To solve an impossible murder, you need an impossible hero…
Judith Potts is seventy-seven years old and blissfully happy. She lives on her own in a faded mansion just outside Marlow, there’s no man in her life to tell her what to do or how much whisky to drink, and to keep herself busy she sets crosswords for The Times newspaper.
One evening, while out swimming in the Thames, Judith witnesses a brutal murder. The local police don’t believe her story, so she decides to investigate for herself, and is soon joined in her quest by Suzie, a salt-of-the-earth dog-walker, and Becks, the prim and proper wife of the local Vicar.
Together, they are the Marlow Murder Club.
When another body turns up, they realise they have a real-life serial killer on their hands. And the puzzle they set out to solve has become a trap from which they might never escape…
This was tremendous fun, reminded me of Agatha Raisin, in that gentle crime story in a rural place way, and a little of Miss Marple (though any locked rooms in her house definitely contain bodies – I stand by my belief Marple is a serial killer!). I know it will also get compared to The Thursday Murder Club but beyond the similar titles and older female protagonist there’s no real similarities.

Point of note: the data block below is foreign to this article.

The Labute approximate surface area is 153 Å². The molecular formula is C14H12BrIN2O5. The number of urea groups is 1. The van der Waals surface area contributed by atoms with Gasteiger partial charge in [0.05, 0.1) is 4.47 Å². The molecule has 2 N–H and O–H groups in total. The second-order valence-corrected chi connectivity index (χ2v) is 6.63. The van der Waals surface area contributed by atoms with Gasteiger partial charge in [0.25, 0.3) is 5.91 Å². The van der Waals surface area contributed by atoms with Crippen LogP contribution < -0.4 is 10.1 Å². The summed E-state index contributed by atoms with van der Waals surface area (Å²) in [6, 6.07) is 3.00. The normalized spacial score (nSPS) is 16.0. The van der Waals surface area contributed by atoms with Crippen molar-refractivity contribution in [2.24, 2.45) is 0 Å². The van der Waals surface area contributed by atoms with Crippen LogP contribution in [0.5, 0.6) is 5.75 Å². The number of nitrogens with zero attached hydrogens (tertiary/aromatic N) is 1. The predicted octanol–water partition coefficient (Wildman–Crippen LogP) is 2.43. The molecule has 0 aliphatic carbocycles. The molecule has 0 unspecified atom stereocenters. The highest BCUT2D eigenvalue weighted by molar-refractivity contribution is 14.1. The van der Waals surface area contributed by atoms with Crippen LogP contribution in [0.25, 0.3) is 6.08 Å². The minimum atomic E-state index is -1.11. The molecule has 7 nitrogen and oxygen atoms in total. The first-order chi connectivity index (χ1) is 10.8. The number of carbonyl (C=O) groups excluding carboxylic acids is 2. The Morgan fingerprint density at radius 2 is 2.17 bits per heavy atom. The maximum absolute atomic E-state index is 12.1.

When the fabulous Judith Potts (I think I want to be her when I grow up) hears a gunshot at her neighbour’s house and finds a body, she decides to investigate.
What follows is funny, clever and once she’s untangled it, a rather audacious plot. I felt a little sorry for the police detective trying to handle Judith and her new pals, they have a lot of energy and Judith doesn’t seem to hear the word “no”.
Hope there’s going to be more if the author isn’t too busy with his day job writing Death in Paradise….
*I was kindly gifted a copy of this book in exchange for taking part in the blog tour but all opinions remain my own.